What is Substance Use Disorder (SUD)?
Substance abuse is “the harmful or hazardous use of psychoactive substances, including alcohol and illicit drugs,” according to the World Health Organization. A person with substance abuse disorder may develop an addiction, or a physical and mental dependence on the substance.
Drug dependence can lead to:
- Strong desire to take the drug
- Trouble controlling use of drugs or alcohol
- Continued use despite harmful consequences
- Higher tolerance
- Physical withdrawal if they try to quit
- Placing higher importance on drug use than other activities or relationships
According to the U.S. Office of Disease Prevention and Health Promotion (ODPHP), there were 12.6 drug-induced deaths per 100,000 population in 2007. Substance abuse can also contribute to problems in communities, including:
- Teenage pregnancy
- Sexually transmitted diseases, including AIDS
- Domestic violence and child abuse
- Motor vehicle crashes
- Physical fights
- Crime, including homicide
ODPHP reports that an estimated 22 million Americans struggled with substance abuse in 2005. Of those 22 million, as many as 95 percent may be unaware of their problem.
What causes SUD?
A person may start using drugs as an experiment in social situations, and go on to use drugs more frequently. Others may use drugs to feel better in stressful situations. Some people may start using drugs, particularly opioids, after they have been exposed to prescribed medications.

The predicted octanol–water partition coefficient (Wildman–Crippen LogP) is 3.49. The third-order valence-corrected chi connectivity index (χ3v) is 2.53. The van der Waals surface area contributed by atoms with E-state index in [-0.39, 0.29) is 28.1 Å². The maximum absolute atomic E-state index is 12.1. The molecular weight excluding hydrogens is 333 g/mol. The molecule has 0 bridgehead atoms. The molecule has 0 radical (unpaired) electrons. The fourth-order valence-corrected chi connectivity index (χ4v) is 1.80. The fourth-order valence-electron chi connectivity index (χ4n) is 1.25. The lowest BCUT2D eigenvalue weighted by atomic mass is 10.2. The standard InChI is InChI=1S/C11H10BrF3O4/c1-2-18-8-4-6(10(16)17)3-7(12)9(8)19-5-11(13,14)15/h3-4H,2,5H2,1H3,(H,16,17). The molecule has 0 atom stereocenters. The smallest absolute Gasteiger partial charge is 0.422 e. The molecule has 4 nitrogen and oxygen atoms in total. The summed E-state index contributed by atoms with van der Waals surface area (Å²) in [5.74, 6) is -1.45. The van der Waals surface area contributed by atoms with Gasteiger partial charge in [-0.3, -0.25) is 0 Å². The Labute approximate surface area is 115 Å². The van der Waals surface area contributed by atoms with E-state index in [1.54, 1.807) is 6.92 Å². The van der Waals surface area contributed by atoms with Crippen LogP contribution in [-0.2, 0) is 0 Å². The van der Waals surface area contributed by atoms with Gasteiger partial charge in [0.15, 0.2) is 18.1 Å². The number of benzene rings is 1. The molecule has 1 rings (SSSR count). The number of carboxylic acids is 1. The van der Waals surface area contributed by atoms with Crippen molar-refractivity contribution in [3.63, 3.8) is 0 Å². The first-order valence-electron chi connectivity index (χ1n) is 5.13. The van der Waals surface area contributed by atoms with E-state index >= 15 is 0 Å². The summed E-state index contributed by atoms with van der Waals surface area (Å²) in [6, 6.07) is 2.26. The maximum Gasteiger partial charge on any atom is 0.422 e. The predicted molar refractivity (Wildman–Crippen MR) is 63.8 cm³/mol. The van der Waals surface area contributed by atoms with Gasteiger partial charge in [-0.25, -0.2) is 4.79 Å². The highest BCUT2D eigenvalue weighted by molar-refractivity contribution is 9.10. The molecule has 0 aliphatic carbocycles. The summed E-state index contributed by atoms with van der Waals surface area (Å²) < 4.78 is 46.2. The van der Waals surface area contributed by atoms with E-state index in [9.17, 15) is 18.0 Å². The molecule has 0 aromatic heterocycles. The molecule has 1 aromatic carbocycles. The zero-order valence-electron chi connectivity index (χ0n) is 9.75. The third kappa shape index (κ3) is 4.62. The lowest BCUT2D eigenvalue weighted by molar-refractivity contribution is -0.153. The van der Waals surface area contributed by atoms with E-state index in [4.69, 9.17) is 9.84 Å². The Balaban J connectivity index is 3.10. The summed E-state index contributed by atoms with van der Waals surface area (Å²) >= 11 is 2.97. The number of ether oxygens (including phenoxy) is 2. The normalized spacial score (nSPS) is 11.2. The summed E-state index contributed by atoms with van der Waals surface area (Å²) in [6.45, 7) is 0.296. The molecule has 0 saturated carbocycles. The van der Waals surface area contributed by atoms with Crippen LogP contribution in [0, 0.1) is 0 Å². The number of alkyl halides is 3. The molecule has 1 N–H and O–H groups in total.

Some factors may increase a person’s risk of substance abuse and dependency;
- Biological differences, including physical changes in the brain or genetic traits
- Environmental factors, including peer pressure or lack of family engagement
- Experimenting with drugs earlier in life
- Mental health disorder, either making a person more likely to become addicted or creating painful feelings that may prompt drug use to cope with them
What are the signs and symptoms of SUD?
Not everyone with substance abuse will show all the same symptoms, but several warning signs may indicate you or your loved one struggle with substance abuse:
- Intense need to use the drug regularly
- Financial difficulties from buying drugs
- Inability to fulfill daily tasks and responsibilities
- Unusual risk-taking or illegal behavior, such as stealing or drunk driving
- Failing to stop using the drug
- Withdrawal symptoms after trying to stop taking the drug
Different types of substances also create different symptoms. For example, cannabis-containing substances, such as marijuana, may cause slowed reaction time, unusual anxiety or paranoid thinking, and strong, unusual food cravings. In contrast, stimulants like meth or cocaine may cause feelings of euphoria and overconfidence, increased energy, or rapid speech.